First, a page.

There was absolutely nothing ordinary about this year’s MLB draft, and even less so for your Houston Astros. For reasons we’re all aware of, Houston’s first selection of this 5-round draft was pick 72, the compensation pick for Gerrit Cole being a representative of himself in the offseason. James Click and company turned that into…
72 – Alex Santos (RH SP, HS)
Santos was a consensus top-60 prospect, so the Astros certainly got some value in that respect. The righty stands 6’3, 185 lbs, and is 18 years old. He also grew up a Yankees fan in the Bronx, but let’s try not to hold that against him too much. The Astros have some limited success with compensation pick high school pitchers, as Lance McCullers can testify to from the 2012 draft. Santos is a different type of pitcher than the typical flamethrowers we’ve seen come through the Astros system as of late but has projectability that scouts are dreaming on.
He boasts a three-pitch mix, with above-average fastball command for his age, and the ability to run it up to 95 MPH. His fastball grades out as above average (55), while the slider and changeup both flash plus potential. Santos possesses a smooth delivery and the ability to take 92-93 MPH deep into ball games; something prep pitchers often struggle with. What makes him stand out, though, is his fastball spin rate. At only 18, he would already have an above-average spin rate on his fastball in today’s MLB, averaging around 2600 RPM on that pitch, and with 94% spin efficiency. Astros player development is undoubtedly hoping to unleash a slight uptick in his velocity – hoping to turn him into a devastating mid-90’s fastball and slider machine, something like 2019’s Jack Flaherty.
With the top of the Astros current rotation set to retire long before Santos’s expected Major League ETA, taking a high school arm was not unexpected here. The value proposition in being able to scoop up one projected to be long gone before the Astros’ pick was undoubtedly too good to pass up. Santos has indicated he will sign with the Astros, forgoing his Maryland commitment.
101 – Tyler Brown (RHP, Vanderbilt)
Tyler Brown is an interesting pick. In April of this year, a Vanderbilt writer reported that Tyler Brown had confirmed he will be “coming back to Vanderbilt no matter what happens in the draft”. Not often do you have more of a question of signability in the college arm than the high school one. However, as of June 12th he has put the Astros in his social media bios, and seems eager to get his professional career going.
Regardless, Tyler Brown as a player represents a nice addition to the farm system. He has an explosive delivery that all Vandy pitchers seem to employ, sitting in the lower 90’s with movement and the ability to reach back for more, all the way up to 96 MPH. His offspeed flashes excellent K potential, and Vanderbilt has used him in a closing role. With a large 6’4 frame and a repeatable delivery, it is not out of the question for Astros player development to try to shape him into a starting pitcher, but as-is Brown represents a high-floor reliever with little polish needed to contribute in an MLB bullpen, and is already nearly 22 years old. As far as arms go, it’s hard to find any with such a combination of raw talent and big stage experience at the back end of the third round. Brown slots in nicely with the Cristian Javier tier of pitchers in the system, and I would expect for him to compete for a roster spot via spring training as early as 2021.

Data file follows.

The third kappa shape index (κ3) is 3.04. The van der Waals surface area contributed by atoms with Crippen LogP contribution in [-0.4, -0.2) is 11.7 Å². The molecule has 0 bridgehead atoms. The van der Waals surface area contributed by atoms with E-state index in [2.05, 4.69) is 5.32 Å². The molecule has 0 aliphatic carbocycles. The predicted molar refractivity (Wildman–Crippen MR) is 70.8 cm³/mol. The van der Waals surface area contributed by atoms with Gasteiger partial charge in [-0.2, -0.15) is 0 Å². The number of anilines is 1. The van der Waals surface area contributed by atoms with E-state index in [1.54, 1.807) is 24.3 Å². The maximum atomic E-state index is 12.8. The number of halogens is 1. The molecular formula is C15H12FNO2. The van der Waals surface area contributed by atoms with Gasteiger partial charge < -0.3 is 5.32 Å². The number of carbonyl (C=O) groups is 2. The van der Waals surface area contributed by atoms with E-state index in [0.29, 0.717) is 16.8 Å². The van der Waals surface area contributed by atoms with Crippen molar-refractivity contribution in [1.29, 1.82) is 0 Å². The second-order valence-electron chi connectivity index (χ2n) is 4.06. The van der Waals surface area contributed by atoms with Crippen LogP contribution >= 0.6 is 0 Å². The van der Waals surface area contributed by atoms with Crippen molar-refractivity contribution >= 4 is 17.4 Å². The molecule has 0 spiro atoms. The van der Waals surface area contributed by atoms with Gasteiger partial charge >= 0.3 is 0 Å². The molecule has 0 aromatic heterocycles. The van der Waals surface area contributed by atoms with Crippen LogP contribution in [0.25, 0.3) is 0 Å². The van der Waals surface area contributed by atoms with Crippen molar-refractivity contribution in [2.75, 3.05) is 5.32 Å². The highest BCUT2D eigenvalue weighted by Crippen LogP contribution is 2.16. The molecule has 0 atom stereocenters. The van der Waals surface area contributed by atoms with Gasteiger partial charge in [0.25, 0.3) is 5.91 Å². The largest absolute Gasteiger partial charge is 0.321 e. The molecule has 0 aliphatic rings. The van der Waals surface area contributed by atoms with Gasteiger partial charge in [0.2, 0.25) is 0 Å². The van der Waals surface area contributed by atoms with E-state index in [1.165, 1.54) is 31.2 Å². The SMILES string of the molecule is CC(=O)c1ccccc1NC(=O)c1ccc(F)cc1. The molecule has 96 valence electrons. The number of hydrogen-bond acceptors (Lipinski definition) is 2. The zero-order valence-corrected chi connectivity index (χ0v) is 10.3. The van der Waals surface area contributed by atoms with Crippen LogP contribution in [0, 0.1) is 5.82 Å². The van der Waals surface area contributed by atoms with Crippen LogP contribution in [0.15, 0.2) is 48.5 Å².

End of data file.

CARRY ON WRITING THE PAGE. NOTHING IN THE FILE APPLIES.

131 – Zach Daniels (OF, Tennessee)
And at pick 131 came the college bat we were all expecting. Outfield depth is at an all-time low in the current system (save for the hopeful signing of Pedro Leon this July), so Click and company surely wanted to go out and get a safe outfielder that could hopefully contribute within the next few years. In Zach Daniels, they got a nice mix of a toolsy outfielder with a relatively high floor, combined with some upside if he can straighten out the strikeouts. Simply put, the guy is an athlete. A 6.4 60 yard dash gives him above average speed, and his swing is short, compact, and powerful. In his breakout junior year, he slashed .357/.478/.750, giving him a 1.228 OPS in the shortened season. The arm grades out as average at best, and he had struggled with strikeouts his entire career up until he got hot in the shortened season, so look for the Astros development staff to adjust his approach as he works his way through the minors. He reminds me of a right-handed Ronnie Dawson, another recent Astros draftee as a raw college bat.
160 – Shay Whitcomb (SS, UC San Diego)
While I expected another arm to be taken, the Astros once again elected to go with a high floor player in Shay Whitcomb. At 6’3, 200 lbs he’s a little large for a college shortstop, and most scouts agree he is much better suited for second base in the majors, due in large part to his spotty defense in college. The bat is as consistent as they come, however, with excellent barrel control and an above average contact tool. In his three year collegiate career, Whitcomb averaged a .315/.423/.516 slash line, good for a .939 OPS. While Daniels’ success may be looked at as a little fluky by some, Whitcomb mashed for a 540 AB sample size. The defense will need to improve, but Whitcomb has an advanced approach that should allow him to rise through the system quickly. Whitcomb reminds me of a young D.J Lemahieu in playstyle, but grades out as unlikely to reach that sort of MLB peak.
With the draft only being 5 rounds, there are going to be an unreasonable amount of steals to be found in the undrafted free agent market. I’m sure James Click is already on the phone at that garage sale desk of his, and we at Apollo Media are going to keep you updated every step of the way.
In Click we trust.